Kemp Powers, 50-something, is black, a native of New York and loves jazz.
At first glance, you might believe that I'm talking about the main character of Soul, Joe Gardner, the new Disney feature film, which tells the story of a middle-aged black musician, born in a peripheral neighborhood of the Big Apple, who he lives for music, more precisely jazz.
Unfortunately, Joe Gardner never fulfilled his dream, in his nearly 40 years of profession, of becoming a professional musician. Even so, he became a music teacher at a high school.
The day Joe has the chance to play professionally in a band, at a real show, he dies. But the story does not end there, on the contrary. That's where it starts, because Joe doesn't accept death just on the day that he would have the biggest opportunity of his life.
If I go much further, I will tell the whole story of the film, but the fact is that Soul was voted the best animation of the year by the Critics Choice Association. And, interestingly, it was created in the same way that you can use it to build your investment portfolio.
When we see the blockbuster animations from Disney and Pixar, we almost never imagined - I didn't imagine myself - that these were mostly real stories. Of course, I don't mean fantasy; but the plot behind it is often inspired by stories from the personal lives of directors, co-directors and screenwriters, who are tasked with creating the story of a film.
Soul has much of the life of Kemp Powers, who is a co-writer and co-director of the film.
But what can the creation of a film have in common with building an investment portfolio?
First of all, unlike what I imagined, an animated film is created in hundreds, thousands of small parts.
The screenwriters write the story, pass the characters on to the art people, who develop them; and passes it to the animation staff, who sets up the scene; and that passes to the audio staff, who records the lines and sound effects and fits them correctly in the scene. And only then does the entire film crew watch that scene, each with a minute eye on its specialty, and then determine whether that scene is so good as to be part of a film.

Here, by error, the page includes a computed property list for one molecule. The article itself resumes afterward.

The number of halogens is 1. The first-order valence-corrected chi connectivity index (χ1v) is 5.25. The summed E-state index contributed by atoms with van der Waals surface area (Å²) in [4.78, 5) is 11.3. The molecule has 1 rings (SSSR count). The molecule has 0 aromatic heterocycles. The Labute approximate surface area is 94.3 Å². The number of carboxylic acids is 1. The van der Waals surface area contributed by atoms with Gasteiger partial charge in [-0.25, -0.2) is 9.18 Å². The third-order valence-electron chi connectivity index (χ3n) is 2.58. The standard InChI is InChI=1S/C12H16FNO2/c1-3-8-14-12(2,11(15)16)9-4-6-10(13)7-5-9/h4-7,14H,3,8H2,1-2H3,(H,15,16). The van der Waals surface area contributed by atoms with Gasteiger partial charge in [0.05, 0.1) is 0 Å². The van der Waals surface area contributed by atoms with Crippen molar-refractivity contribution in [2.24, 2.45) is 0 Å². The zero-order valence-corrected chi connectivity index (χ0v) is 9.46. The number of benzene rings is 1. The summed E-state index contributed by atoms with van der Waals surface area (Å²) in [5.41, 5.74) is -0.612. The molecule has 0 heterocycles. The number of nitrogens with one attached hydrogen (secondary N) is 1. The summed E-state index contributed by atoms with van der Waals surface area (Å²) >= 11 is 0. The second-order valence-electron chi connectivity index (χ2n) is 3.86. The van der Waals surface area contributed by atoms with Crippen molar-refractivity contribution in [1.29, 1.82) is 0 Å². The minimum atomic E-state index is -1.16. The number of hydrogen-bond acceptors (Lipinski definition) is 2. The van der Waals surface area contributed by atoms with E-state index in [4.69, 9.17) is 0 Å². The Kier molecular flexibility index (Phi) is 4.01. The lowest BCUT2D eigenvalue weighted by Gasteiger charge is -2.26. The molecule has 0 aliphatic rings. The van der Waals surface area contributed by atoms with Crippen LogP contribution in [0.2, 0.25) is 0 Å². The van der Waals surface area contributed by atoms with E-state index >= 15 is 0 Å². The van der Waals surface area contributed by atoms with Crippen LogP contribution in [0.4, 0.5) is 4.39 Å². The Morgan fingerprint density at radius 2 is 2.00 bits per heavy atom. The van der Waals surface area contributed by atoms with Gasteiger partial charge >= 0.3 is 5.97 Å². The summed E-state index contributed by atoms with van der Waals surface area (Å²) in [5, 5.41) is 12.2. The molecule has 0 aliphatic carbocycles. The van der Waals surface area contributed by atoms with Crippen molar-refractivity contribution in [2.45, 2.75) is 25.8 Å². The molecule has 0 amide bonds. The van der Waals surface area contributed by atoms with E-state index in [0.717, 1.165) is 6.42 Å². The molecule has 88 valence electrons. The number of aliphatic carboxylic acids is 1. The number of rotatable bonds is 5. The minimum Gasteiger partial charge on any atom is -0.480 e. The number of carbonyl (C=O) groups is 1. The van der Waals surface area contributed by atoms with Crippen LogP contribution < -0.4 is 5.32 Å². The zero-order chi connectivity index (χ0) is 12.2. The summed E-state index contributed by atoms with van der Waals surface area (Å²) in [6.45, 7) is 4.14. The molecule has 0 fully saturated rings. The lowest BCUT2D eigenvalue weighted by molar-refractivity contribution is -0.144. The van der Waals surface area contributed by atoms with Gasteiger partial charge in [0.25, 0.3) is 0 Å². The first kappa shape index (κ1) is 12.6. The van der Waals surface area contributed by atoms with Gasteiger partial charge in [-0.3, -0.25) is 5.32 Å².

Many, many scenes in the film are frowned upon and literally deleted or replaced halfway, in a process that takes several years to complete. And the same method can be used by you when assembling your wallet.
Well, before you include an asset in your portfolio, you need to analyze it in detail. Check your volatility, that is, what is your level of price fluctuation, determine if it is consistent with your level of risk tolerated as an investor or investor, then check what is the potential return of that asset.
Is everything in line with your medium and long-term goals? Great, include him in the wallet.
Also check liquidity. Ask yourself, "How soon can I redeem this money if I need it?"
Also take a look at the minimum investment amounts and assess whether you are going to concentrate too much of your equity on that same asset.
You must do this successively, while adding assets to your portfolio. You, like the Pixar screenwriters, will not assemble your entire portfolio at once: include asset by asset, or, as the screenwriters do, scene by scene, reevaluate your portfolio and make sure it remains aligned with your goals each new allocation change made.
After that, comes the ultimate action: the editing work of the film's general director.
When the film is finished, the whole team leaves for the cinema and watches the so-called “director’s cut” - the one that the management considers the closest to the ideal. The director has the mission of verifying if the film, in fact, can pass the real emotions to those who will be watching, thus verifying if each part of the immense and complex puzzle of years and years of production is consistent with the expected final result.
Just like the general manager of your portfolio, you must do this work a few times. Stop, analyze it and see if it reflects your real needs, goals and purposes.
Are you an investor or a risk-averse investor? So, why so much exposure to high-risk assets?
Does it aim to live on income? Where are the assets that generate constant income in your portfolio? Here, the sooner you understand how they work, the better for you.
Do you prefer to invest aggressively? Where are most of your investments in stocks and real estate funds?
Oh, and you know what?
No Pixar film is created based on previous inspirations - except for the sequels, of course.
Each film reflects and tells a unique story. For professionals in the area, each project is a totally new learning sequence, there is no “free appropriation” of an idea already used.
That is, each film is unique, with its particularities and experiences
On second thought, shouldn't that be the case with your investment portfolio?